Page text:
7+

  8. Wayne

    These things rode like a buckboard, had heavy steering akin to a truck, but went like a startled gazelle.

    3+

  9. Woodie Man

    Mad Max

    2+

  10. Jonathan

    Not a pretty car but in 1971 two journalists made it infamous by recording a 200 mile journey in 2 hours in a demonstrator. On winding country roads. Think about it!

    5+

    • Tricky

      A photo of that drive made the cover of Wheels magazine in 1971. The Editor at the time made them doctor the photo to show the speedo at 120mph at 5000rpm. In fact they were doing in excess of 150mph at 6500rpm. Why?? The 2nd journo was in the back seat taking the photo over the drivers shoulder with no seat belt on – at 150mph!!

      6+

  11. KEN TILLY

    These were also built in South Africa but only as a four door as far as I know and some even with slush boxes I believe. At the time it was the fastest road car, along with the Ford Capri Perana built by Basil Green, at 142 mph. and at 8 mpg. (Imperial). That’s fast by any standard. Funnily enough, most of them have been bought by Aussies and are now thundering around Australia.

    3+

  12. KEN TILLY

    In South Africa they were called Ford Fairmont GT and there are still plenty of them there, at a price!

    5+

  13. KEN TILLY

    Nice Mill

    3+

    • Brakeservo

      So is that scoop a non-functional “dummy?”

      0

      • Tricky

        Nope. Functional. Ram air shaker scoop added 15-20 hp down Conrod Straight

        3+

  14. Pa Tina

    OZ has also kindly sent us the current, and soon to be departed, amazing Chevrolet SS.

    6+

    • LAB3

      My understanding is the current generation of the Camaro was designed by Holden (GM)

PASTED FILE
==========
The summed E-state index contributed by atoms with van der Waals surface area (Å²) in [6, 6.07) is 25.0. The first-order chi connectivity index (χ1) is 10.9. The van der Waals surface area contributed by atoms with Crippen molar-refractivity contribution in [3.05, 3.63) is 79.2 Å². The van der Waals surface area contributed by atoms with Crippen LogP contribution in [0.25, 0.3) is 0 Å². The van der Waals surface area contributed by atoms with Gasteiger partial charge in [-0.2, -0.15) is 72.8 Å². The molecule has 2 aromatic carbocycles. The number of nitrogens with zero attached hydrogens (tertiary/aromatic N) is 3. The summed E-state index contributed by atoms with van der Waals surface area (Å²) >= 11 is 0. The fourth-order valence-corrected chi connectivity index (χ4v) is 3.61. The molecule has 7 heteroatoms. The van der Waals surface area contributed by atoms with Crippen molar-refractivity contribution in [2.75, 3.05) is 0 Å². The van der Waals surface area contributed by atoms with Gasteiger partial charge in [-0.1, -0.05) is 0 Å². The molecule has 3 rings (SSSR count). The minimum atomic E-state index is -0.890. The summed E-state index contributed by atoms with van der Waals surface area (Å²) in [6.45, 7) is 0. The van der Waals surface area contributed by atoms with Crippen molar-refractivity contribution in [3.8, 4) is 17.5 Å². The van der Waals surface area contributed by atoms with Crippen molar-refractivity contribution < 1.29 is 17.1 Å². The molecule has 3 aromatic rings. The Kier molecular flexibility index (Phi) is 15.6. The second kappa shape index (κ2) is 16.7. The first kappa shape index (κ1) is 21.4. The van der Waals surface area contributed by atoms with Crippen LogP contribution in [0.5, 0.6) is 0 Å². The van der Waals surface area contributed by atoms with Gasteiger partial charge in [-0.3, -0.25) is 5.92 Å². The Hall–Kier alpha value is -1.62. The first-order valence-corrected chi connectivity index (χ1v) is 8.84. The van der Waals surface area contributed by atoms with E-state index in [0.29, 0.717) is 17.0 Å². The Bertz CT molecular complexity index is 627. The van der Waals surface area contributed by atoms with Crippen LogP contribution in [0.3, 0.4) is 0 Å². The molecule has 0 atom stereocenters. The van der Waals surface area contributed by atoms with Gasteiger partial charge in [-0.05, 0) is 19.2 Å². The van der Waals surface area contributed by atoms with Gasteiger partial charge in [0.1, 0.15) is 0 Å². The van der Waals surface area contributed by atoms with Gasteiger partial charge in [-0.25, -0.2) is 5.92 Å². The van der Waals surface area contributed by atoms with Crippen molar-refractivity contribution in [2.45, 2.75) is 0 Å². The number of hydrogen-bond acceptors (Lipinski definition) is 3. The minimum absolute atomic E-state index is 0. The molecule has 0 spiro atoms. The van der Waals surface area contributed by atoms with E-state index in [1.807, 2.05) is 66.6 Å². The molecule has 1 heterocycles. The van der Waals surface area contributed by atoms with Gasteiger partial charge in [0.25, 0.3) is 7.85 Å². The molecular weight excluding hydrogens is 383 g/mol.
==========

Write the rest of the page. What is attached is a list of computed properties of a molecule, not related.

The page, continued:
2+

      • Adam T45

        Spot on LAB3. The underpinnings for the Camaro are based on the Holden Monaro. Sadly I have to inform you that on the 20th October, Holden will stop manufacturing cars in Australia. All Holdens will then be imports. On that day it will be the end of ALL vehicle manufacturing in Australia. Toyota closed its doors last week, and Ford shut down operations in October 2016.

        4+

      • Alan (Michigan)

        A very sad state of affairs, Adam. Very sad.

        0

  15. cudaman

    A nice engine with a 78ish 4-door Nova wrapped around it…..I don’t see the expected value, just don’t.

    2+

    • Adam T45

      I fully understand your confusion cudaman, so I’ll see if I can put it into context for you: The American car which is probably most comparable to the Falcon GTHO is the Plymouth Superbird. That probably seems like a rather odd comparison, but it is a fair one when you consider the purposes of each car. The Plymouth was chiefly designed to help Plymouth win the Daytona 500. That is the Holy Grail of stock car racing in the US. The Falcon GTHO was primarily designed to deliver Ford a race win at the Bathurst 500, which is Australia’s equivalent of the Daytona 500. They were nothing more than homologation derivatives of road cars.

      The thing about the GTHO (and to clear up a misconception, “HO” actually stands for Handling Option, not High Output) is its rarity. Only 300 were ever built, and many have been destroyed either as race cars or by unskilled drivers on our roads. In 1971 the GTHO broke new ground as it was the only 4-door family sedan in production form anywhere in the world that could top a genuine 140 mph.

      2+

      • Tony, Oz.

        Adam, as an Aussie the problem with these HO’s is that they’ve been copied and copied to the point you don’t even give them a second glance when you see one on the road. As the saying goes ‘Ford only made 300 of them and there’s still 600 on the road’!